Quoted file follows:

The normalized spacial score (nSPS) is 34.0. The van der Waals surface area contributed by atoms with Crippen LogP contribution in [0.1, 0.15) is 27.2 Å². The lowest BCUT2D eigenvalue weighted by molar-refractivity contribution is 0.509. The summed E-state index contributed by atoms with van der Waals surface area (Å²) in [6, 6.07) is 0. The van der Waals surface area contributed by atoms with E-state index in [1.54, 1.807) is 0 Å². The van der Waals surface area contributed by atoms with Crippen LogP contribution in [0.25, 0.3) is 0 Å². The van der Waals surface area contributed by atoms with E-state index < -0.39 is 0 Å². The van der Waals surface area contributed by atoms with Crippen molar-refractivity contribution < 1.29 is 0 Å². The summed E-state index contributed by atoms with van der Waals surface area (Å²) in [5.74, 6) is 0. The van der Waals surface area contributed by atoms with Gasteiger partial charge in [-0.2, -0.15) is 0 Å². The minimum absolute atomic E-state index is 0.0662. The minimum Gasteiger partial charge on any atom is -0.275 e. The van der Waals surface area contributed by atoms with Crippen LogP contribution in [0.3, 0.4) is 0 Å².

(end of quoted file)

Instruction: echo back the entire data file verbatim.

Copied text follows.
The normalized spacial score (nSPS) is 34.0. The van der Waals surface area contributed by atoms with Crippen LogP contribution in [0.1, 0.15) is 27.2 Å². The lowest BCUT2D eigenvalue weighted by molar-refractivity contribution is 0.509. The summed E-state index contributed by atoms with van der Waals surface area (Å²) in [6, 6.07) is 0. The van der Waals surface area contributed by atoms with E-state index in [1.54, 1.807) is 0 Å². The van der Waals surface area contributed by atoms with Crippen LogP contribution in [0.25, 0.3) is 0 Å². The van der Waals surface area contributed by atoms with E-state index < -0.39 is 0 Å². The van der Waals surface area contributed by atoms with Crippen molar-refractivity contribution < 1.29 is 0 Å². The summed E-state index contributed by atoms with van der Waals surface area (Å²) in [5.74, 6) is 0. The van der Waals surface area contributed by atoms with Gasteiger partial charge in [-0.2, -0.15) is 0 Å². The minimum absolute atomic E-state index is 0.0662. The minimum Gasteiger partial charge on any atom is -0.275 e. The van der Waals surface area contributed by atoms with Crippen LogP contribution in [0.3, 0.4) is 0 Å².